It’s brave to open your heart to others, risking pain and rejection on the hope that you can make something better.  It takes true grit, true strength of will to be the one who may take the bullet for someone else.

So many people mask their vulnerability. They mask their fear.  Safe in their cocoon, they take no risks… peering only far enough to see what they want to see and no more.

It reminds me of Plato’s “Allegory of the Cave.”  Those among us who hide our emotions stare only at our own shadows, reasoning that we know the world we see, yet seeing no more than our own reflection.  Understanding no more than we allow ourselves to feel.

Then, there are those brave souls among us who embrace our emotions in work and in life.  We are freed from the cave and begin to walk into the light.  It is painful.  It hurts.  It’s confusing.  And it gets easier.  Will we like what we see or feel?  Perhaps.  But regardless of whether we’re bruised along the way, we see more clearly.  We are enlightened.   We no longer live in a thin veil of reality, but instead are bathed in the sun.   Living in the world of what is and what can be, we lead with hope and possibility.

Being an emotional person hurts.  We are often let down.   And yet, we are free.  Free to learn.  Free to love.  And free to lead.

I believe in freedom.  I’m just bringing a box of Kleenex along with me.

How about you?


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Staring Down Dragons

Reggio_calabria_museo_nazionale_mosaico_da_kaulonTomorrow is a big day for work.  We are sponsoring a large event, and I am representing my Company there.  It’s a newer territory for me, and there will be a lot of people I don’t know at the event.  Normally, I’m not one to stress in new situations.  In fact, I often speak publicly for work.  Yet, as I packed my bags tonight, I found myself worrying over things that I really never worry about: what dress should I wear?  Will the competitor onsite talk negatively about my Company or me?  What will I say?  Even now, over an hour after I have finished packing, my stomach is in knots, and I don’t want to get on the plane in the morning.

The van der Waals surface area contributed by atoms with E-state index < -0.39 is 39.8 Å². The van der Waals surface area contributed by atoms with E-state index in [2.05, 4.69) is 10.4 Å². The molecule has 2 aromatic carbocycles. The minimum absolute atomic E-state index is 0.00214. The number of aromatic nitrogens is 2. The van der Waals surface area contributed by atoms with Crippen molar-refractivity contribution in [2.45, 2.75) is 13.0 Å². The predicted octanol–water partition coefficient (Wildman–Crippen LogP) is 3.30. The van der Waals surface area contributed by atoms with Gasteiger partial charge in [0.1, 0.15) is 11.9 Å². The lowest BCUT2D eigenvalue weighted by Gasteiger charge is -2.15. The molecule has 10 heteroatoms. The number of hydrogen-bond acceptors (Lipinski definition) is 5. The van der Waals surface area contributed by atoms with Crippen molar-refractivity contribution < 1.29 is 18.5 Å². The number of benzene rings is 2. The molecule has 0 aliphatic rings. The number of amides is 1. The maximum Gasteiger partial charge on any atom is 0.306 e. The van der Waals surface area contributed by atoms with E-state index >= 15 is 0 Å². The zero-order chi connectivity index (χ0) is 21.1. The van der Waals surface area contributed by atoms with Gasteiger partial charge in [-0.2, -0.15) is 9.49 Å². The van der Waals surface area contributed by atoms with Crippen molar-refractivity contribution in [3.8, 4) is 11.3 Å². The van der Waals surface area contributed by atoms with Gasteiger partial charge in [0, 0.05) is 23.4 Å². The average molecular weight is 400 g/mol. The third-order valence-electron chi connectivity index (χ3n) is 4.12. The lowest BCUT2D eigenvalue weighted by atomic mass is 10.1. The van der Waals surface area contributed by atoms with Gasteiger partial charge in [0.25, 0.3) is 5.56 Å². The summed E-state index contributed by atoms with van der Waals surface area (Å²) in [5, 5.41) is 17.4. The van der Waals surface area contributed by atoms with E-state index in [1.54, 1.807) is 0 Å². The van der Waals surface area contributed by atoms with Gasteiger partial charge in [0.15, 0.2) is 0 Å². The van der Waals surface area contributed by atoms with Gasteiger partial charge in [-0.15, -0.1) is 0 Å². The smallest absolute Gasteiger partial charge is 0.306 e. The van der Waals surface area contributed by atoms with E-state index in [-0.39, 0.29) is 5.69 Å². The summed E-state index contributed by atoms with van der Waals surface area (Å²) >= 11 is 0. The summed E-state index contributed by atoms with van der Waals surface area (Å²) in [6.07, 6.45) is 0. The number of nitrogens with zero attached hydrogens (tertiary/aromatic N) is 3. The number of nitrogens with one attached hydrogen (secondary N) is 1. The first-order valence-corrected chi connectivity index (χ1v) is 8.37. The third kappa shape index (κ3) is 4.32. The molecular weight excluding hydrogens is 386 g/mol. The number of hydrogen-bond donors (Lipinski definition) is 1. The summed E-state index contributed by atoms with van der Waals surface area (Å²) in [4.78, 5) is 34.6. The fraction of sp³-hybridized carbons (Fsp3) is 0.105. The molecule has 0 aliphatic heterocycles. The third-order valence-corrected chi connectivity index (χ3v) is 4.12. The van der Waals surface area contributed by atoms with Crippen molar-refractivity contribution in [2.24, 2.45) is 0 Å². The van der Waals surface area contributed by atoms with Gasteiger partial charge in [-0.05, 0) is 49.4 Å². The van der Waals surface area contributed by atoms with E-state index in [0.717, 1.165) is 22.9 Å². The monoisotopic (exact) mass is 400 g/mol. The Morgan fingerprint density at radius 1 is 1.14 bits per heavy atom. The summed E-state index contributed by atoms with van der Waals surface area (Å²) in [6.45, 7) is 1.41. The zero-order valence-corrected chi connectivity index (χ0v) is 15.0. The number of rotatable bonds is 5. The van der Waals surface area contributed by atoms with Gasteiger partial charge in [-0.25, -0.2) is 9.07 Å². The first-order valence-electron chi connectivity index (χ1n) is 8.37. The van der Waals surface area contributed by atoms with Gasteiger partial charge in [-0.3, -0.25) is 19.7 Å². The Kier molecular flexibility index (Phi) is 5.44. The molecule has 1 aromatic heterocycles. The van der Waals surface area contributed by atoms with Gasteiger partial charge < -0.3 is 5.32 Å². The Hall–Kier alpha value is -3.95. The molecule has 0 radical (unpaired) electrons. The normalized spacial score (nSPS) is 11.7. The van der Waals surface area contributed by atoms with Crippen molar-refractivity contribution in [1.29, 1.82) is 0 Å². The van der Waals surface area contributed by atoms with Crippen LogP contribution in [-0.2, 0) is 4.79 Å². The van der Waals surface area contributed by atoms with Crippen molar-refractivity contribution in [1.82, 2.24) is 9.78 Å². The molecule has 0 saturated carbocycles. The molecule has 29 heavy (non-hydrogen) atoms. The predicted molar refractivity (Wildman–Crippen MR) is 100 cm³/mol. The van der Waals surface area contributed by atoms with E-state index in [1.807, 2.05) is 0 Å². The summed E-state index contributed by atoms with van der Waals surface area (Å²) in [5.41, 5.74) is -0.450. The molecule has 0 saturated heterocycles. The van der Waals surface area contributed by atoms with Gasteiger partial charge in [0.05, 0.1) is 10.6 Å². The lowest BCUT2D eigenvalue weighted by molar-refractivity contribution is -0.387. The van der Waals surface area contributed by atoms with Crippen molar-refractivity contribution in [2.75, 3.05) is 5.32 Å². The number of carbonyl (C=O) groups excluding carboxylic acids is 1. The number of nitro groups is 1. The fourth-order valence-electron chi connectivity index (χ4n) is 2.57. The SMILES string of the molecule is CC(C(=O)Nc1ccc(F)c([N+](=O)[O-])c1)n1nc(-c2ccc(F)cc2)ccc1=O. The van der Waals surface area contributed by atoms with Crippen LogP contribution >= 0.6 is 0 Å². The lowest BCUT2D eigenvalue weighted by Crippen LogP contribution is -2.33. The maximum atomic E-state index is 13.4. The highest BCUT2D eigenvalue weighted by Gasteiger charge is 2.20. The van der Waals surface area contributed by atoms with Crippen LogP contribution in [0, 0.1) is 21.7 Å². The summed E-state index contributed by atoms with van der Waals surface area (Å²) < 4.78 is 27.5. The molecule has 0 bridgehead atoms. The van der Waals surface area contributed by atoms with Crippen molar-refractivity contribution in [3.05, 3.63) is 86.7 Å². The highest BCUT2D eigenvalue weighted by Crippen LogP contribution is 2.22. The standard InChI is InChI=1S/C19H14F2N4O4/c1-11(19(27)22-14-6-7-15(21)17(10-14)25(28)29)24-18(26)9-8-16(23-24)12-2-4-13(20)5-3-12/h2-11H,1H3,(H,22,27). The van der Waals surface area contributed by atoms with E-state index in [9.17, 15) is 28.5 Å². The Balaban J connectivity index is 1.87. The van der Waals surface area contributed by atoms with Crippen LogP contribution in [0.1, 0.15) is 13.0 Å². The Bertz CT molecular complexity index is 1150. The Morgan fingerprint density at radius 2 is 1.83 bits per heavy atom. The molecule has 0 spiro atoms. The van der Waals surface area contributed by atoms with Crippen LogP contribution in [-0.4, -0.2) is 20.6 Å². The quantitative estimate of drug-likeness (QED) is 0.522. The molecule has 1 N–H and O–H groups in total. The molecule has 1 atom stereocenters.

So what am I going to do?  Get on that darn plane, of course.  Wear my red “look at me” dress – secretly, it’s like armor to a knight – and go out there and face my fear.

Sooner or later, we all find ourselves in situations that make us uncomfortable – or downright freaked out, insecure and scared – at work or in life.  We feel “out of our league, out of our element” or maybe just “out to pasture.”  We tell ourselves that we aren’t good enough.  The competition is too fierce, knows more than we do or just may eat us alive.  Our skills “aren’t enough.”  We feel like a fraud.  Stewing alone in our insecurity, we imagine all the bad things that are going to happen and ultimately cause them to become so.  Our fear is a dragon, bellowing the fire of failure.

No one ever promised that things would be easy.  Many of the most successful people in work and life have faced significant hurdles to get where they are today.  It doesn’t matter what your dragon is: financial, the competition, doubt or inexperience.

What matters is how hard you are going to fight to defeat it.  The only way to advance in your career is to know what you are fighting for and how badly you want it.  Facing those fears is going to be hard – that’s a given.  It may even feel like it’s going to kill you.

It’s easy to be brave in the good times.  To measure who you really are, see how brave you can be in the bad times.  See how willing you are to fight for a good cause and for the people who are depending on you.

For the record, my stomach is still a wreck, and though I can’t figure out what I’m really afraid of, I just know that I am.  I also know that, tomorrow night, I am going to rock that red dress, represent my Company and my Team well, and slay whatever dragon is plaguing me tonight.  Once I do, I will know more about myself and be a better leader and mentor for the people that I am honored to serve each and every day.